# Why does water falling slowly from a tap bend inwards?

This is something anyone could easily verify. When we open a tap slowly, water bends inwards (towards the axis) while maintaining its laminar flow. After a certain height below the opening, the flow becomes turbulent. I've approximately illustrated the shape of water near the top portion in the following diagram: I tried to explain the above phenomenon based on my knowledge on fluid dynamics. Let us consider the following diagram: Here, $$A_1$$ and $$A_2$$ are the areas of cross-section and $$v_1$$ and $$v_2$$ are the speeds of water molecules at two different heights (indicated by dotted red lines).

Since, the shape of water remains fairly constant and the flow is laminar, in a time interval $$\Delta t$$, the volume of water passing through level 1 must be equal to the volume of water passing through level 2. Mathematically, we can say:

$$A_1v_1\Delta t=A_2v_2\Delta t$$ $$A_1v_1=A_2v_2$$

Or in other words, the product of the area of cross section and the speed remains the same at all heights and this is known as the equation of continuity. Since water molecules are under the gravitation force of attraction, they are accelerated downwards. So, $$v_1. As the product of area of cross section and the speed must be a constant, $$A_1>A_2$$. This explains why water bends towards the axis while falling slowly from a tap.

But the above explanation fails at much lower heights above the fluctuating flow zone (where flow fluctuates from laminar to turbulent). Let us consider another diagram: The area of cross-section remains almost constant at the intermediate heights above the red zone. It doesn't decrease in accordance to the equation of continuity. Further, my method of explanation involves a lot of assumptions and I've also neglected surface tension, viscosity etc. I'm unable to imagine how these forces would affect our results.

Is this a correct reason for "Why does water falling slowly from a tap bend inwards?" or is there any better explanation for this phenomenon?

Image Courtesy: My own work :)

• After a certain height below the opening, the flow becomes turbulent. How do you know this? – Gert Jan 19 '20 at 14:35
• @Gert: You asked "After a certain height below the opening, the flow becomes turbulent. How do you know this?". I've seen this myself. I can also explain it based on Reynold's number which is directly proportional to the speed. As the speed increases so does the Reynold's number. This explains why the flow is initially laminar, then fluctuating between laminar and turbulent and then finally turbulent. If you wish, you may also verify it yourselves :) – Guru Vishnu Jan 19 '20 at 14:38
• It might be that your observation is correct but it is my observation that after falling for a particular height the water falling from the tap forms droplets. – Kenzo Tenma Jan 19 '20 at 14:48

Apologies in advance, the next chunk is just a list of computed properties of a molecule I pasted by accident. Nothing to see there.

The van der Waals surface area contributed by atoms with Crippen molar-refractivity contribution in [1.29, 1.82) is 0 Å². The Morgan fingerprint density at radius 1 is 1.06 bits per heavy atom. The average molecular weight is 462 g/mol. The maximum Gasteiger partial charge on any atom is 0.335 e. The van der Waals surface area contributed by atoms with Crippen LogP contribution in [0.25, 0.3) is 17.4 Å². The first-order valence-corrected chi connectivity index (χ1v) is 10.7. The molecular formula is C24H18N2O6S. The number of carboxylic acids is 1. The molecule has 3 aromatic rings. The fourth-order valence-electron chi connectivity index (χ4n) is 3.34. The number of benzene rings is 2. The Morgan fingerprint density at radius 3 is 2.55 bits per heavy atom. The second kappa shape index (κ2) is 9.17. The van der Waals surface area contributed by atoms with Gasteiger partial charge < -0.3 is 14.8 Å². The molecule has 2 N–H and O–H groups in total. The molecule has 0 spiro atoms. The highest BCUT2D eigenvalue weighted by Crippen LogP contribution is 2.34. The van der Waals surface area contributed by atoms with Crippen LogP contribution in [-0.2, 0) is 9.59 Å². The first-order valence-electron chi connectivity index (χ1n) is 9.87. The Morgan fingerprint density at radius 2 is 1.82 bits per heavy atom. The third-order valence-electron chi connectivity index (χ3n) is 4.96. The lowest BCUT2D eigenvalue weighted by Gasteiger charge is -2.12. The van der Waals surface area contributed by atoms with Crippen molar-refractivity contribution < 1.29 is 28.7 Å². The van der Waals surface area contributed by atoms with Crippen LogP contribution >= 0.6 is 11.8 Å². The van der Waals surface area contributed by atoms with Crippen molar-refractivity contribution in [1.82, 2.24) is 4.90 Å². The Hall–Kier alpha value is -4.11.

• it's just surface tension and the work of gravity but if you placed your finger under the water you will see some ripples... that's more fun i guess ;D – user6760 Jan 19 '20 at 15:20
• @user6760: That is not turbulence; that is simply a standing wave, and if you open the tap just a tiny bit you can easily observe such standing waves especially the nearer you put your finger to the top (where there should be less turbulence). – user21820 Jan 20 '20 at 4:02

You can actually predict the shape of the profile precisely using the arguments you mention above, which are by and large correct. To do so, you can make the following assumptions:

• Neglect viscosity (not a great assumption, but it's a start).
• The pressure is the same everywhere in the fluid—the edges are free surfaces, so this is reasonable.
• The flow is axially symmetric (i.e. the top-down cross section is always circular).

If you do this, and take the location of the faucet as the origin, you can then state the relationship between the gravitational potential energy and the flow speed using Bernoulli's equation as:

$$\rho g h + \rho \frac{1}{2}v^2 = \rho \frac{1}{2}v_0^2$$

where $$v$$ is the speed of the fluid as a function of height $$h$$, $$\rho$$ is density, and $$v_0$$ is the speed at which the water leaves the faucet.

Solving for $$v$$, you'll find that:

$$v = \sqrt{v_0^2 - 2gh}$$

As the fluid moves further down (i.e. as $$h$$ becomes further negative), the speed increases as you'd expect.

Then you can use conservation of mass for the rest. Assuming steady flow, you'll find that

$$A_1 v_1 = A_2 v_2$$

for any two cross-sections of the flow. Using the cross-sections at the faucet and another arbitrary cross-section, and declaring the faucet radius as $$r_0$$, you'll find:

$$\pi r_0^2 v_0 = \pi r^2 v$$ $$\pi r_0^2 v_0 = \pi r^2 \sqrt{v_0^2 - 2gh}$$

Solving for the radius $$r$$, you find up getting the following expression:

$$\boxed{r(h) = \frac{r_0 \sqrt{v_0}}{(v_0^2 - 2 g h)^{1/4}}}$$